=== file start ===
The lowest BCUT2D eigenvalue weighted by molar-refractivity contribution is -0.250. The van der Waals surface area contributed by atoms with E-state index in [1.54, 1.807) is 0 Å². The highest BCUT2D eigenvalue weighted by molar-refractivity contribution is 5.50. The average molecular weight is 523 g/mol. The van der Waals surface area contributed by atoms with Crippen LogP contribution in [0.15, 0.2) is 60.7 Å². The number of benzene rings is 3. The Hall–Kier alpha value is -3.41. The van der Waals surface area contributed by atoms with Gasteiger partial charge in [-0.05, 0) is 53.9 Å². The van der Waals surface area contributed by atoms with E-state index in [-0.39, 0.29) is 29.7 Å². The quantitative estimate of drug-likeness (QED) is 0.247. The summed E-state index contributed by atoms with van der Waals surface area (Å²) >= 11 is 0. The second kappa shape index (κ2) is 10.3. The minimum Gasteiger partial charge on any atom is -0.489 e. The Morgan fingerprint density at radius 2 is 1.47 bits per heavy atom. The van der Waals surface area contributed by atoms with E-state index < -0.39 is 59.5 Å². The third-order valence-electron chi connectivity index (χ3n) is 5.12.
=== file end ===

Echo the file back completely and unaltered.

The lowest BCUT2D eigenvalue weighted by molar-refractivity contribution is -0.250. The van der Waals surface area contributed by atoms with E-state index in [1.54, 1.807) is 0 Å². The highest BCUT2D eigenvalue weighted by molar-refractivity contribution is 5.50. The average molecular weight is 523 g/mol. The van der Waals surface area contributed by atoms with Crippen LogP contribution in [0.15, 0.2) is 60.7 Å². The number of benzene rings is 3. The Hall–Kier alpha value is -3.41. The van der Waals surface area contributed by atoms with Gasteiger partial charge in [-0.05, 0) is 53.9 Å². The van der Waals surface area contributed by atoms with E-state index in [-0.39, 0.29) is 29.7 Å². The quantitative estimate of drug-likeness (QED) is 0.247. The summed E-state index contributed by atoms with van der Waals surface area (Å²) >= 11 is 0. The second kappa shape index (κ2) is 10.3. The minimum Gasteiger partial charge on any atom is -0.489 e. The Morgan fingerprint density at radius 2 is 1.47 bits per heavy atom. The van der Waals surface area contributed by atoms with E-state index < -0.39 is 59.5 Å². The third-order valence-electron chi connectivity index (χ3n) is 5.12.